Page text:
Data for Victoria were not available for the 2011–12 and 2012–13 reporting periods for the community mental health care section of Mental health services in Australia. Crude rates for national totals in this section were calculated by subtracting Victorian populations data from the National total. These population data were used in the denominator for calculating national ‘Total’ crude rates for these reporting periods.
Some data sources for the ACT were not available for the 2014–15 and/or 2015–16 reporting periods. Refer to the respective table footnotes for details. Crude rates for national totals in these sections were calculated by subtracting ACT populations data from the National total. These population data were used in the denominator for calculating national ‘Total’ crude rates.
The COVID-19 pandemic and the resulting Australian Government closure of the international border from 20 March 2020, caused significant disruptions to the usual Australian population trends. This report uses Australian Estimated Resident Population (ERP) estimates that reflect these disruptions.
In the year July 2020 to June 2021, the overall population growth was much smaller than the years prior and in particular, there was a relative large decline in the population of Victoria. ABS reporting indicated these were primarily due to net-negative international migration (National, state and territory population, June 2021, Australian Bureau of Statistics) .
Please be aware that this change in the usual population trends may complicate your interpretation of statistics calculated from these ERPs. For example, rates and proportions may be greater than in previous years due to decreases in the denominator 9Population size) of some sub-populations.
In this publication, some population rates are adjusted (standardised) for age to facilitate comparisons between populations that have different age structures, for example, between Indigenous Australians and non-Indigenous Australians. This publication uses direct standardisation in which age-specific rates are applied to a standard population (the ERP as at 30 June 2001 unless otherwise specified). This effectively removes the influence of age structure on the calculated rate that is described as the age-standardised rate. The method used for this calculation comprises 3 steps:
In some instances in this publication where the numbers in particular 5-year age groups are very small (less than 5), neighbouring age groups have been combined to enable the calculation of a meaningful crude rate.
Data for Victoria were not available for the 2011–12 and 2012–13 reporting period for the community mental health care section of Mental health services in Australia. Age-standardised rates for this section were calculated with Victorian population data excluded from the national total.
Some data for the ACT were not available for the 2014–15 and/or 2015–16 reporting periods. Refer to the respective table footnotes for details. Age-standardised rates for these sections were calculated excluding ACT population data.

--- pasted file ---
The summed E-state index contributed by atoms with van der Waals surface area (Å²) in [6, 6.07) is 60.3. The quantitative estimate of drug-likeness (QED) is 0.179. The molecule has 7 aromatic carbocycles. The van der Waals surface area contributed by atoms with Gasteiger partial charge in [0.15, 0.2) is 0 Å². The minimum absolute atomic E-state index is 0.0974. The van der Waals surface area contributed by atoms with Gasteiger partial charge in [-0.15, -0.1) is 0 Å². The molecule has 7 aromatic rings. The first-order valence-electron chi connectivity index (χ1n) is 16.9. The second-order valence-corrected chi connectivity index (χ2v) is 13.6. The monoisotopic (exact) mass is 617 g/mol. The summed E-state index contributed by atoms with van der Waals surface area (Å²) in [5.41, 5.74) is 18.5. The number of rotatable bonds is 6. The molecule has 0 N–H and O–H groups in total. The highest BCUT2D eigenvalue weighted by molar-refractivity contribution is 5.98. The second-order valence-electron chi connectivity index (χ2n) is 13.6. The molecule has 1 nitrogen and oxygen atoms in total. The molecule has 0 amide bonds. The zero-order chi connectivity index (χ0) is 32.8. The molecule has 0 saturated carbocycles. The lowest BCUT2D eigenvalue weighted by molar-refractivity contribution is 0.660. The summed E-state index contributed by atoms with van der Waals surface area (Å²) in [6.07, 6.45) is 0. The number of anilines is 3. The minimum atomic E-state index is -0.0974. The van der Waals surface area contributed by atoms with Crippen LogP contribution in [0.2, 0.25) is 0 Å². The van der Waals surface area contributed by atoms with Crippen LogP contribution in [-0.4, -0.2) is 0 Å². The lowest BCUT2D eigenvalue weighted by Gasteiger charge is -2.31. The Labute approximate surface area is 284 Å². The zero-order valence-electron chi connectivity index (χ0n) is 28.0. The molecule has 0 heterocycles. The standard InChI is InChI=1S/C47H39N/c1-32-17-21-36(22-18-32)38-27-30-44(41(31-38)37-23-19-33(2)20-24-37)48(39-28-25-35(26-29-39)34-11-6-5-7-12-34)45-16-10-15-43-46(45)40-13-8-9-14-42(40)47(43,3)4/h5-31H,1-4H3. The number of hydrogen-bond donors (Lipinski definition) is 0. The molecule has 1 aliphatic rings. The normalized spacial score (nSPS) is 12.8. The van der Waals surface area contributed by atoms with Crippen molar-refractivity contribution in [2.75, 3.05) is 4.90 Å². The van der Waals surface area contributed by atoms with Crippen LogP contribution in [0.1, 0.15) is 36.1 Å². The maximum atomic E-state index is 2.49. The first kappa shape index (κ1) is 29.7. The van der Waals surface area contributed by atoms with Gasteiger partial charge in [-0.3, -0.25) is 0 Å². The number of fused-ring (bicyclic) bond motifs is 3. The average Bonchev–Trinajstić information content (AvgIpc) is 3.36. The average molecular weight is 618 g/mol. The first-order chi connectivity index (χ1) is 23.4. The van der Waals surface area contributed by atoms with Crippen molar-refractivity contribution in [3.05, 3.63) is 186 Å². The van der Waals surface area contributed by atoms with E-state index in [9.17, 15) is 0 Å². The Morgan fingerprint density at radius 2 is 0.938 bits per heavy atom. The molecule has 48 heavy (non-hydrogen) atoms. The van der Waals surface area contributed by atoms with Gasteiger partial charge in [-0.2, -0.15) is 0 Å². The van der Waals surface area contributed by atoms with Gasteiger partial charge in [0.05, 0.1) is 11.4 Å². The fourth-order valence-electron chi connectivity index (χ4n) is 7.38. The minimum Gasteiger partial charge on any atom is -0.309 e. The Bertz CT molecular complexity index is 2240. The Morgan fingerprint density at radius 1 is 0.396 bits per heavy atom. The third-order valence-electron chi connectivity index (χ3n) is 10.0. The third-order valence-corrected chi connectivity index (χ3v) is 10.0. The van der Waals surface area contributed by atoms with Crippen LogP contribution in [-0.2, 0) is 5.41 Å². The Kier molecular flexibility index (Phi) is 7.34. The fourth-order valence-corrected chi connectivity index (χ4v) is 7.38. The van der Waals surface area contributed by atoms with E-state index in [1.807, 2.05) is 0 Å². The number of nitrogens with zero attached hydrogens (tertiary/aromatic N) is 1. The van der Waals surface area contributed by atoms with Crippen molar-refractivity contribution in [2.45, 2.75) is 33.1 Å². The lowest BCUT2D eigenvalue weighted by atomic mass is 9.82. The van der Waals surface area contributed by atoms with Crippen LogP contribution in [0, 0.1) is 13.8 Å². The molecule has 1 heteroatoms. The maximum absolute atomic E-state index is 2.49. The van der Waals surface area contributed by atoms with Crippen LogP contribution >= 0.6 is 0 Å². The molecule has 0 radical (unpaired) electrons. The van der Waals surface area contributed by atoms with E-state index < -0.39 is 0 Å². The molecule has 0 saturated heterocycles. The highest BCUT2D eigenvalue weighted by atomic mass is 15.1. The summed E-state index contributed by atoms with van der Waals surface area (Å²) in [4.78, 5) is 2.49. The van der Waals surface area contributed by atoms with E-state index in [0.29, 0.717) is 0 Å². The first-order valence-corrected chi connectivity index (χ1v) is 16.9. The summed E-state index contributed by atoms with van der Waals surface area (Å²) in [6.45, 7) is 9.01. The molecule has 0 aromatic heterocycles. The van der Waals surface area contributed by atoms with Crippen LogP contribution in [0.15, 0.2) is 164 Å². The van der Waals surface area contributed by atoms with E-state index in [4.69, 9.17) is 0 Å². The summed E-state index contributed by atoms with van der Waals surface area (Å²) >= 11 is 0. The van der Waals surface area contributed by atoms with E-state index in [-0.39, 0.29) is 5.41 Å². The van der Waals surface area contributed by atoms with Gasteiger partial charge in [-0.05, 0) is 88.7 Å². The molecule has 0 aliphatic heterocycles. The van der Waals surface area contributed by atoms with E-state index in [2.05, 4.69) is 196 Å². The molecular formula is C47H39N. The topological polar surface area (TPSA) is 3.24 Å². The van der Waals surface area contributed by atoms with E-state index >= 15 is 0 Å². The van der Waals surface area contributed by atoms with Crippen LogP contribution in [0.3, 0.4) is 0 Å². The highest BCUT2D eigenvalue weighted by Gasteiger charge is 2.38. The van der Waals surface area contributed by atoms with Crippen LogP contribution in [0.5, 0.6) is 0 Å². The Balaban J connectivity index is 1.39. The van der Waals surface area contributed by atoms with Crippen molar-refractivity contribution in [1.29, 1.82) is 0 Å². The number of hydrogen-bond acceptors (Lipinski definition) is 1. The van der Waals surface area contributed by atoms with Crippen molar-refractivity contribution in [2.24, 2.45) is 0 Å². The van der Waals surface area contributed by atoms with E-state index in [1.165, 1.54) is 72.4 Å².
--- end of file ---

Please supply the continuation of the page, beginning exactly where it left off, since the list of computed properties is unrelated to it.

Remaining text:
In this publication, the average annual rates of change or growth rates have been calculated as geometric rates:
Average rate of change = ((Pn/Po)^(1/n) -1) x 100
Pn= value in the later time period
Po= value in the earlier time period
n = number of years between the 2 time periods.
Average annual rates of change are not calculated where data are incomplete.
A confidence interval is a range of values that is used to describe the uncertainty around an estimate, usually from a sample survey. Generally speaking, confidence intervals describe how different the estimate could have been if the underlying conditions stayed the same but variability in sampling (i.e. selecting a different sample from the population) had led to a different set of data. Confidence intervals are calculated with a stated probability (commonly 95%); this means that there is a 95% chance that the confidence interval includes the true value.
The National Mental Health Establishments Database collects information on direct and indirect recurrent expenditure. Direct recurrent expenditure comprises salaries and wages and selected non-salary expenditure, and is collected at the individual mental health service unit level.
Indirect recurrent expenditure is additional expenditure associated with the provision of mental health services not incurred or reported at the individual service unit level. Indirect expenditure is reported at 3 overarching levels above the individual service unit level:
Some of these indirect expenditure items can be directly linked to the provision of services by the service units. Specifically, at the organisational and regional levels the expenditure on the following items is directly related to individual mental health service units and thus has been apportioned to units in the organisation or region reporting the indirect funds:
The apportioning of indirect expenditure is calculated on the total direct funds for the service, as a proportion of the total for all service units in the organisation or region. The total allocation or apportioning of funds is reported in the indirect expenditure rows in Table EXP.1.
The remaining indirect expenditure categories of education and training, research, mental health promotion, service development costs associated with the start up of new services and costs associated with the establishment and operation of jurisdictional Mental Health Act review bodies are not apportioned to mental health service units. State/territory level expenditure is also not apportioned to mental health service units. The total for these residual categories is reported in the row 'Other indirect expenditure' in Table EXP.1. Note that grants to non-government-organisations are not regarded as indirect expenditure.
Expenditure aggregates in this report are expressed in current prices and/or constant prices. The transformation of current prices to constant prices is termed 'deflation', using price indexes or 'deflators'. There are a variety of deflators that can be used to translate current prices into constant prices. The deflators that were used by AIHW for the various items in the Expenditure on mental health services section are outlined in the table below. For further information on the methodology used to calculate deflators, refer to Health expenditure Australia 2018–19 (AIHW 2020).
AIHW (Australian Institute of Health and Welfare) 2020. Health expenditure Australia 2018–19. Cat. no. HWE 80. Canberra: AIHW.